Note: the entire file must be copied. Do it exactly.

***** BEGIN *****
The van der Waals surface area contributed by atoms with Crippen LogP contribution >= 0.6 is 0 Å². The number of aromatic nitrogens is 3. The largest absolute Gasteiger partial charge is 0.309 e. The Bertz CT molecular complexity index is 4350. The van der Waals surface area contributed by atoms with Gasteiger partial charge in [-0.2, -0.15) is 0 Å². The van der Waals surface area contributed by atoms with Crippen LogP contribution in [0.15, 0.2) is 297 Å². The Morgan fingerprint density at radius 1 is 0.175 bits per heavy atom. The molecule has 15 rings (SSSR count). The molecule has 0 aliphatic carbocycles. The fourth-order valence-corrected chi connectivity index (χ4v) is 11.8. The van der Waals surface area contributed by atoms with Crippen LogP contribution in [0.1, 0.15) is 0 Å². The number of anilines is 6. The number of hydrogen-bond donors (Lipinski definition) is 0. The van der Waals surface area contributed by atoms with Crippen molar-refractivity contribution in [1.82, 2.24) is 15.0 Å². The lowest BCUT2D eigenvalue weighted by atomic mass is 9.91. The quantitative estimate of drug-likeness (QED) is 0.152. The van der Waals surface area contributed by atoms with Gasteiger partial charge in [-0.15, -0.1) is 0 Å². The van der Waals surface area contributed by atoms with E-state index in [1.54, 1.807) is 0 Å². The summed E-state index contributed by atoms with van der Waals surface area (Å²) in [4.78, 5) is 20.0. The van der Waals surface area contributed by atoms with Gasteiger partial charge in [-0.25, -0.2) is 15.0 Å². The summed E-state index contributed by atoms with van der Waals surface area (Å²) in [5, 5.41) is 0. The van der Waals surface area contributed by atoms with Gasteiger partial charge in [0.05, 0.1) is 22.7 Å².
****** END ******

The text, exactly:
The van der Waals surface area contributed by atoms with Crippen LogP contribution >= 0.6 is 0 Å². The number of aromatic nitrogens is 3. The largest absolute Gasteiger partial charge is 0.309 e. The Bertz CT molecular complexity index is 4350. The van der Waals surface area contributed by atoms with Gasteiger partial charge in [-0.2, -0.15) is 0 Å². The van der Waals surface area contributed by atoms with Crippen LogP contribution in [0.15, 0.2) is 297 Å². The Morgan fingerprint density at radius 1 is 0.175 bits per heavy atom. The molecule has 15 rings (SSSR count). The molecule has 0 aliphatic carbocycles. The fourth-order valence-corrected chi connectivity index (χ4v) is 11.8. The van der Waals surface area contributed by atoms with Crippen LogP contribution in [0.1, 0.15) is 0 Å². The number of anilines is 6. The number of hydrogen-bond donors (Lipinski definition) is 0. The van der Waals surface area contributed by atoms with Crippen molar-refractivity contribution in [1.82, 2.24) is 15.0 Å². The lowest BCUT2D eigenvalue weighted by atomic mass is 9.91. The quantitative estimate of drug-likeness (QED) is 0.152. The van der Waals surface area contributed by atoms with Gasteiger partial charge in [-0.15, -0.1) is 0 Å². The van der Waals surface area contributed by atoms with E-state index in [1.54, 1.807) is 0 Å². The summed E-state index contributed by atoms with van der Waals surface area (Å²) in [4.78, 5) is 20.0. The van der Waals surface area contributed by atoms with Gasteiger partial charge in [-0.25, -0.2) is 15.0 Å². The summed E-state index contributed by atoms with van der Waals surface area (Å²) in [5, 5.41) is 0. The van der Waals surface area contributed by atoms with Gasteiger partial charge in [0.05, 0.1) is 22.7 Å².